James Cook (RB41): Cook is a bit of an uncertainty but the Bills took him in the 2nd round and have struggled to find a true RB1 since Lesean McCoy.

Treylon Burks (WR38): Burks has the potential to become the WR1 in Tennessee and has similar physical build to AJ Brown.

Rashod Bateman (WR39): Lamar Jackson's WR1, Bateman is extremely undervalued and will undoubtedly outperform his WR39 ranking.

Brandon Aiyuk (WR46): While he had an off year last season after an impressive rookie season, the 49ers move to Trey Lance at QB could be significant for Aiyuk.



Rankings:


I am not a huge fan of rankings because there are some players that I would rank highly but because of where they are coming off in the draft, would never consider drafting them.


These rankings are for standard scoring and differ noticeably from the mainstream rankings.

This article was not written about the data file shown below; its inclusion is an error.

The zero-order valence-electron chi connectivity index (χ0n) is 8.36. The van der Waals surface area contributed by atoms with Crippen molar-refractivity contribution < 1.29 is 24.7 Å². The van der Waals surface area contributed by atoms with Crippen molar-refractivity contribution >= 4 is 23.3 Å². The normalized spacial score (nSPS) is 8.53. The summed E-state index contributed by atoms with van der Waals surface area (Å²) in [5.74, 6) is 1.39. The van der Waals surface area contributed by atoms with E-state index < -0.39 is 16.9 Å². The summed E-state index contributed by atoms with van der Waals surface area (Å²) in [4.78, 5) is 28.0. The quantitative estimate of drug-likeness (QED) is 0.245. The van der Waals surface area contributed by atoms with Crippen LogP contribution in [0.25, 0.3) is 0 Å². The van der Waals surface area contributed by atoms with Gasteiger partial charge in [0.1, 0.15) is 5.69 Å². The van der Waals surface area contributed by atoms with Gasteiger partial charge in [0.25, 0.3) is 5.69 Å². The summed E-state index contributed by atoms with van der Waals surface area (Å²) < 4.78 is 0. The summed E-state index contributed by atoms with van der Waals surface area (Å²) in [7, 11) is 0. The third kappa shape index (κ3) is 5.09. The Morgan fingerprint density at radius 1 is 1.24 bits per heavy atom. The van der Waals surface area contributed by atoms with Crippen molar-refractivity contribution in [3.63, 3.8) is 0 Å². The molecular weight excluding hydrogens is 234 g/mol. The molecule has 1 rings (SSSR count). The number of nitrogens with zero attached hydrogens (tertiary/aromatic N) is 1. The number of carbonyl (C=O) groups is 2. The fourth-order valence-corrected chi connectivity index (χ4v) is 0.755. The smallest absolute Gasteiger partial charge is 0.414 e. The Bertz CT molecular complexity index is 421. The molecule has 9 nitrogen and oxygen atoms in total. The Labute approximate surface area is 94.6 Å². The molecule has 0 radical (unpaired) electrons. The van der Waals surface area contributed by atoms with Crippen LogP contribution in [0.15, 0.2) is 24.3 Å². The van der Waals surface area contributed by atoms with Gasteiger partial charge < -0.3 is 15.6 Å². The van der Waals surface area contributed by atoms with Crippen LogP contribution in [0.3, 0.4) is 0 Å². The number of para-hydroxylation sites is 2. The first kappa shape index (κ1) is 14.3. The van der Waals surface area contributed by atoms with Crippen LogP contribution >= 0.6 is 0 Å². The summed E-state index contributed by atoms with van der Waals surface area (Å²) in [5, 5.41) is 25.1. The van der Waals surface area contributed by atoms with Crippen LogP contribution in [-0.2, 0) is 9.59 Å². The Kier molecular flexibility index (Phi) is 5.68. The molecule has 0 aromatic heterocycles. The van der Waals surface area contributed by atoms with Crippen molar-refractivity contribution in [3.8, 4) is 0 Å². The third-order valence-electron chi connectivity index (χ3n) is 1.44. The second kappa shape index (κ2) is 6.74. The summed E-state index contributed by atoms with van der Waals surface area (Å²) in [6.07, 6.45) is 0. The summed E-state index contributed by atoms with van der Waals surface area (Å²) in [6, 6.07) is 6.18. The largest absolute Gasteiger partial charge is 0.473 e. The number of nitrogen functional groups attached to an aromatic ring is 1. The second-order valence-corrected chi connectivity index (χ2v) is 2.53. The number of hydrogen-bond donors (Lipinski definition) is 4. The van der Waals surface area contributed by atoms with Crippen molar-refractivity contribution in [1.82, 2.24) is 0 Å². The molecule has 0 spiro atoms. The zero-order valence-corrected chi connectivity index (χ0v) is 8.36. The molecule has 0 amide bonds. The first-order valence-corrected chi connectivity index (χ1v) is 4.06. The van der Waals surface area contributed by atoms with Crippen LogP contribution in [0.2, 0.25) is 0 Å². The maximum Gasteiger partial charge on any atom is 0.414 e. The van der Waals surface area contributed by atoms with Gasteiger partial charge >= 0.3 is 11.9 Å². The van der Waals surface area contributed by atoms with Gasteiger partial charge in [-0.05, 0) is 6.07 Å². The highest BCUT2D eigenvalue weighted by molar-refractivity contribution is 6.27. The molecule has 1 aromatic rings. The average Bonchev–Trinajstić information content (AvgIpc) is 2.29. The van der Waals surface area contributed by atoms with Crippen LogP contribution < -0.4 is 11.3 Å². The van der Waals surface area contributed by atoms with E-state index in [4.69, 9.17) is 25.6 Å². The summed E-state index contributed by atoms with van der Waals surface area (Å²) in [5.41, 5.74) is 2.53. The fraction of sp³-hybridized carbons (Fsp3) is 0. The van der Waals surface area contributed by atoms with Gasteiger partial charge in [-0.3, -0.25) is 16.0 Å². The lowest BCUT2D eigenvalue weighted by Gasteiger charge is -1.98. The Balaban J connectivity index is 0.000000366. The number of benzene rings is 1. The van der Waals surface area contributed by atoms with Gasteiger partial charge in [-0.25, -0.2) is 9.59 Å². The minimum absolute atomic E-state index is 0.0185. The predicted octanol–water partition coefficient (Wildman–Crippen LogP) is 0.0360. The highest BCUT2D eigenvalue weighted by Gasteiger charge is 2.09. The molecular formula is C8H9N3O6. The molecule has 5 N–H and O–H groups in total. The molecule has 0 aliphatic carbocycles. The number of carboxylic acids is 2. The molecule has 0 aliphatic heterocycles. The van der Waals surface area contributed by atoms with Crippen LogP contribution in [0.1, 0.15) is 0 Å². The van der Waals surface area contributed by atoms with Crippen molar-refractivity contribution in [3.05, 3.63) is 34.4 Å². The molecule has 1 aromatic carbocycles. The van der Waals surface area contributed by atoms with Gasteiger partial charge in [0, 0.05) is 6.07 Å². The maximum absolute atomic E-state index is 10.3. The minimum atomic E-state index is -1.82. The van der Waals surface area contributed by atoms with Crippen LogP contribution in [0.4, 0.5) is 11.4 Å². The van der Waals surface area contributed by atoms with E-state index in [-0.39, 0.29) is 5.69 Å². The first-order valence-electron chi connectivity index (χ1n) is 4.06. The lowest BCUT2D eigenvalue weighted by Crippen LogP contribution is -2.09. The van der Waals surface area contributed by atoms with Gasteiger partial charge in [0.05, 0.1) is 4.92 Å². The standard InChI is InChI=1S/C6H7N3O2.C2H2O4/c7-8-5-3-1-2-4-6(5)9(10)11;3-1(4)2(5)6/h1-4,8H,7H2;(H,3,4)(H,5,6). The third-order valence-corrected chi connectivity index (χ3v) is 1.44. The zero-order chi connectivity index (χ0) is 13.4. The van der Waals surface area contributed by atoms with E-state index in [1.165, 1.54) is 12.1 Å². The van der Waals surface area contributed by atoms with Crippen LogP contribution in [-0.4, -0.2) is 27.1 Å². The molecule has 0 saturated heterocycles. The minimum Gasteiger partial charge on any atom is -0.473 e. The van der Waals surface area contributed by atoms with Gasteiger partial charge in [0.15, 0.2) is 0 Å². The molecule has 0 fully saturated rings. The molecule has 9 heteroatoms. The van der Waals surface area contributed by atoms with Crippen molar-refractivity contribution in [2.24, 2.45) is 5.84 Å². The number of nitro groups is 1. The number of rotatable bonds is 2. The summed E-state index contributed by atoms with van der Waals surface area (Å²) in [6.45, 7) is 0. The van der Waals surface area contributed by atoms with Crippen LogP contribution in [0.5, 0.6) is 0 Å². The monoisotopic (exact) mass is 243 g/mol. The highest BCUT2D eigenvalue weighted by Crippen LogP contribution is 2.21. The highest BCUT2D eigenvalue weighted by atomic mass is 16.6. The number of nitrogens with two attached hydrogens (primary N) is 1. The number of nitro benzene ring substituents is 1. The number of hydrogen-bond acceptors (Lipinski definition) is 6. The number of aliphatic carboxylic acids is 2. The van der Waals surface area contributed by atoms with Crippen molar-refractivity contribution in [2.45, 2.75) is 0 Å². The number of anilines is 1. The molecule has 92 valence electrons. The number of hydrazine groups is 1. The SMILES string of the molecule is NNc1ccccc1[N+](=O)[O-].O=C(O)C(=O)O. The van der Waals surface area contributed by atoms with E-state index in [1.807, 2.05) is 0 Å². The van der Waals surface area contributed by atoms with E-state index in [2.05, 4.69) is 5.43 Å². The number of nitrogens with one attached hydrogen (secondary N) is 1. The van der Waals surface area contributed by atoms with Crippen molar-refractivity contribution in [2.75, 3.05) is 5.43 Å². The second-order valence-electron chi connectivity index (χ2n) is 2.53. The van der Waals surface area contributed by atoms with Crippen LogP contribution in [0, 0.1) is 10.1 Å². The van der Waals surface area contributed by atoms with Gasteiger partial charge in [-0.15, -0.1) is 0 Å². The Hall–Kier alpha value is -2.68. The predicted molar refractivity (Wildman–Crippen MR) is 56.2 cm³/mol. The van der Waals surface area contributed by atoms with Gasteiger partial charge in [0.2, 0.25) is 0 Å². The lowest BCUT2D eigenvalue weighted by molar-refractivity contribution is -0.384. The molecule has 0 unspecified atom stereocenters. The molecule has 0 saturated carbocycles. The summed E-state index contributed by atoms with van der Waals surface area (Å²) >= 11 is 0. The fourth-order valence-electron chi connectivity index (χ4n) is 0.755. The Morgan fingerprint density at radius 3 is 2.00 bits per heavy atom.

Because I do not draft based on a players ranking, just because a top 15 player fell much further than expected does not mean I will take them when I could draft a player I really believe in later in the draft.


Also, I have marked a few players:

I am interested if he falls

I am targeting him



QB:

Rank

My rankings

ESPN

1

Josh Allen

Josh Allen

2

Justin Herbert

Patrick Mahomes

3

Jalen Hurts

Justin Herbert

4

Patrick Mahomes

Lamar Jackson

5

Aaron Rodgers

Kyler Murray

6

Lamar Jackson

Dak Prescott

7

Kyler Murray

Jalen Hurts

8

Joe Burrow

Tom Brady

9

Dak Prescott

Aaron Rodgers

10

Derek Carr

Joe Burrow

11

Russell Wilson

Russell Wilson

12

Tom Brady

Matthew Stafford

13

Trey Lance

Derek Carr

14

Justin Fields

Trey Lance

15

Kirk Cousins

Kirk Cousins


RB:

Rank